Kate Christensen's sixth novel, The Astral, charts the long and whining road toward a new life for Harry Quirk, a down-and-out poet whose fierce, staunchly Catholic wife of 30 years has thrown him out of their home in the legendary Astral apartment building in Greenpoint, Brooklyn. Convinced that Harry has been cheating on her with his recently widowed best friend, Luz has gone ballistic. She destroyed his laptop and the notebooks containing his latest poems, a cycle of sonnets about imaginary lovers she's convinced are real.
The Astral charts Harry's initially wretched adventures in his forced new singledom, as he wanders through the streets and bars of his rapidly gentrifying neighborhood, landing in a series of dicey situations, bleak rentals and comfortingly repetitive jobs. His family and friends provide little solace. His son has been sucked into a fundamentalist cult on Long Island that has named him their messiah. His daughter, a bleeding-heart Freegan, thinks she can solve the world's troubles, including those of her family. A rich friend is generous with advice and employment, provided Harry feeds his "emotionally vampiric nature" with piteous bloodletting.
Although he insists that he's innocent, everyone but Harry recognizes that innocence is besides the point. The point — which analytic Harry articulates often in his saga of being forced to start over at 57 — is that Harry "needed to be propped up" in both his poetry and his life. "Perhaps I needed someone else's external, imposed will, because internally, I had none," he comments. In his writing, Harry says, "I shackled myself to the most ironclad poetic forms." In his life, he willingly bound himself to Luz, a Mexican-American nurse with a nonnegotiable nature. Long the family's principal breadwinner, Luz has withdrawn her support because she wasn't getting what she wanted in return — Harry's unwavering devotion.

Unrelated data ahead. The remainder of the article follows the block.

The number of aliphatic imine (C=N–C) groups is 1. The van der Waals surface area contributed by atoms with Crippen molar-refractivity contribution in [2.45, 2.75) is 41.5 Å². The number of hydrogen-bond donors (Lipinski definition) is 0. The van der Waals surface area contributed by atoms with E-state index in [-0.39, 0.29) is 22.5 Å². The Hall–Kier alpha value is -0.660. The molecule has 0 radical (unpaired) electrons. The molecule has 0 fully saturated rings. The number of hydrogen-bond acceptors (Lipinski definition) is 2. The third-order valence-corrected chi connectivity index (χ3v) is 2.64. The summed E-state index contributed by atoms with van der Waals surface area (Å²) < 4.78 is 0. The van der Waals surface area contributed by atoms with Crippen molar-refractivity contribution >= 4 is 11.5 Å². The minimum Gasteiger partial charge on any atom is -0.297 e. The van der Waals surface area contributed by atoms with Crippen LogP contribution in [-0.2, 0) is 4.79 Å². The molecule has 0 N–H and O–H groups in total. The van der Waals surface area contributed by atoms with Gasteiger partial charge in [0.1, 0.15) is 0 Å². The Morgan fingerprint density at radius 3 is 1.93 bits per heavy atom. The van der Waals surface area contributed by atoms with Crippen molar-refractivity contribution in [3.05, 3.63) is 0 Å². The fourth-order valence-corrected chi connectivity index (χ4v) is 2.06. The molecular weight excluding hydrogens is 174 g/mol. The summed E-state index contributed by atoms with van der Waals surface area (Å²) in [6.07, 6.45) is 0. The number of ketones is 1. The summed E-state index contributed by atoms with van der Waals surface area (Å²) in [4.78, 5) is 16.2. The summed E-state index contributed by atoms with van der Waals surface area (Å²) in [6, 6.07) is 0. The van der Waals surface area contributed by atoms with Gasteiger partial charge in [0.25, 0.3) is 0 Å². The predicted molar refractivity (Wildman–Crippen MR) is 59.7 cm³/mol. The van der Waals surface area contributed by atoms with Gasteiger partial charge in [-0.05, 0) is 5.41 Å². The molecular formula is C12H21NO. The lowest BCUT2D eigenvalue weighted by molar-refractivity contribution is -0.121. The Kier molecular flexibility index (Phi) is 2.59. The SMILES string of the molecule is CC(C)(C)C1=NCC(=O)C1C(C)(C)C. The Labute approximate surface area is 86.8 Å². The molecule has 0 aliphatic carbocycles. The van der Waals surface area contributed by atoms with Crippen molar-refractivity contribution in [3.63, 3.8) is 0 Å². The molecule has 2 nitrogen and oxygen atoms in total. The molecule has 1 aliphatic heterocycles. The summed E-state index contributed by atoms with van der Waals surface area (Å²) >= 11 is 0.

If that seems a simplistic reduction of a complex marital dynamic, it's one that Harry makes himself — repeatedly. As anyone who has gone through a painful breakup knows, obsessive dissection is a primary byproduct. Unfortunately, it's no more fun to read about than to experience, and Christensen, such a sharp writer in novels that include Trouble (2009) and The Epicure's Lament (2004), does little to alleviate the tedium of Harry's doldrums. Even Harry comments, "Here I was, going around in these same circles again with no way out." When we finally get to his showdown with Luz, it is woefully anticlimactic because we've already heard it all multiple times.
Christensen has written about artists before. The Great Man (2007), which won the PEN/Faulkner award, featured a vibrant portrait of three women in their 70s and 80s who were liberated by the death of "the great man" who had overshadowed them in his life — a painter who resisted 20th-century abstraction the way Harry resists free-form verse. But Christensen fails to give us a convincing sense of Harry's talent, and when he confesses that he has "lost the egomaniacal steam that powered the whole enterprise," we're as indifferent as he seems to be.
Like his late-lamented, tightly constructed sonnets, Harry's tale begins and ends in the same place, with him staring into the toxic waters of Newtown Creek. Although Harry makes some emotional headway over the course of the novel, The Astral, like this sadly polluted estuary, feels dismayingly stagnant.